“I'm six foot three, and they were bouncing up to my shoulder height,” he said with a laugh.

Adam is Tennis New Zealand’s Coach Development Manager and recently spent some time at Dry River Tennis Centre to check out the courts and explore how Tennis New Zealand might use the facility for talent development and coaching high performance players.

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Adam is from Queensland in Australia and like all of his Kiwi tennis peers, he grew up playing on hard courts.

“If you've been brought up playing on hard courts and your game is based on all power and hitting flatter shots, like myself … I personally hate clay courts with a passion,” he said.

As well as that extra bounce, balls tend to respond more to spin on the gritty surface of a clay court, making topspin the real weapon.

Clay courts are also slower when it comes to ball speed, and are more slippery underfoot, which changes how players move around the court.

“I guess as far as New Zealand, and even Australian players go, we're generally the weakest when it comes to the clay court season,” Adam said.

“They will go over to Europe and they'll play on clay and they don't have their usual armada of tools to just hit players off the court, and they have to go into a completely different game style.”

The reason for that is they just haven’t trained or competed enough on clay, Adam said.

And that is where Dry River Tennis Centre could play an important role moving forward.

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Adam said the closest opportunity for New Zealand players to get on clay courts of the same quality and standard as those in Wairarapa would be in Australia, and that of course is not always financially possible.

He said New Zealand pros could potentially train at Dry River Tennis Centre when they are briefly home over the summer during the hard court season, before they head over to Europe and start playing on clay.

The facility could also come in handy ahead of Billie Jean King Cup or Davis Cup ties on clay, as it did for the New Zealand juniors a few weeks ago ahead of their trip to Kazakhstan.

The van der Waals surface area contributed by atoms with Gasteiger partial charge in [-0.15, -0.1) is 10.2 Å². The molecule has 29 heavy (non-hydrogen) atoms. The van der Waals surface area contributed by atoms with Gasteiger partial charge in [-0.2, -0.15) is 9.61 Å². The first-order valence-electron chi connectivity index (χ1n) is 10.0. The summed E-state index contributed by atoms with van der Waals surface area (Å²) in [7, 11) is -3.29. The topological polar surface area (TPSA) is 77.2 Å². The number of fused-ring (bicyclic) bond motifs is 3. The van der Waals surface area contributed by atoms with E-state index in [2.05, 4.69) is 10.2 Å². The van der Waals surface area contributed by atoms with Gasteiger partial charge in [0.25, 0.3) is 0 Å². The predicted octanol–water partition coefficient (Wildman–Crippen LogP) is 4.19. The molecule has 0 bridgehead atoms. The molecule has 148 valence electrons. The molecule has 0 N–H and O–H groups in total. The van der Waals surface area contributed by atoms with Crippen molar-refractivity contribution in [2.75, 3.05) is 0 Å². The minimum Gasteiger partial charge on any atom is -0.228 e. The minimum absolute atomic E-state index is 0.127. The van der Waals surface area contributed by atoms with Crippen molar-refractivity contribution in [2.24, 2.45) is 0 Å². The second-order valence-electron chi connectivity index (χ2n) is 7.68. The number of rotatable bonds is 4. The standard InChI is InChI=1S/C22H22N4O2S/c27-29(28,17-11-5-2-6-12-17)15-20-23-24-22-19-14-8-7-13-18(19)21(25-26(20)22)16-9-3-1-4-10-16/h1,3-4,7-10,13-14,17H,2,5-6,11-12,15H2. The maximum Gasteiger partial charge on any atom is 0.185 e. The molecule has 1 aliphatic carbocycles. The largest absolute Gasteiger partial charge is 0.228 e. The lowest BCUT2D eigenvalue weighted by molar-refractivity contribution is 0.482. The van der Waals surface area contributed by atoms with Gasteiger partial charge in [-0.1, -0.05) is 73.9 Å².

Adam said young up-and-coming Kiwi players now have the opportunity to spend more time training and playing matches on clay while rising up the ranks at home in New Zealand, before heading overseas.

That means New Zealand coaches will also have a chance early on to work with those players in a different setting, introducing different game styles and tactical fundamentals, “and having different game plans for how they're going to defeat the European players”.

Matt Alexander said Dry River Tennis Centre is “a game changer for any Kiwis aspiring to be world-class players”.

“Most Kiwis have never played on clay before, and even our best juniors with the most international exposure have accrued less than 10 weeks on clay over the years,” he said.

“So, to have two accessible and extremely high-quality Italian clay courts in New Zealand now means that we can expose our young players to it early on throughout the year, so that when they’re older and are heading away to international clay tournaments, it’s not an overwhelming experience for them.”

Matt said this means the focus can now be more on competing and performing on clay, rather than just learning and gaining experience.

And all of this is possible thanks to Jacob and Teresa, who dared to dream.

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Jacob said he has had plenty of “surreal” moments over the past few months, as he stands back and watches tennis being played on red clay courts in his backyard.

“This is a clay court, on my property in New Zealand. It’s pretty crazy.”

One of his neighbours who owns a vineyard is keen to put together an exhibition match, combining red European clay court tennis with Wairarapa wine.

The opportunities ahead are endless.

And Jacob is keen for others to join him on this journey made of clay.

“If there's anyone else that wants to build some, I'm keen to help people out,” he said.

“For me, the more the merrier. If there were half a dozen clay court venues around New Zealand, that would be awesome. I don't want to be the only one.”

You know where to find him.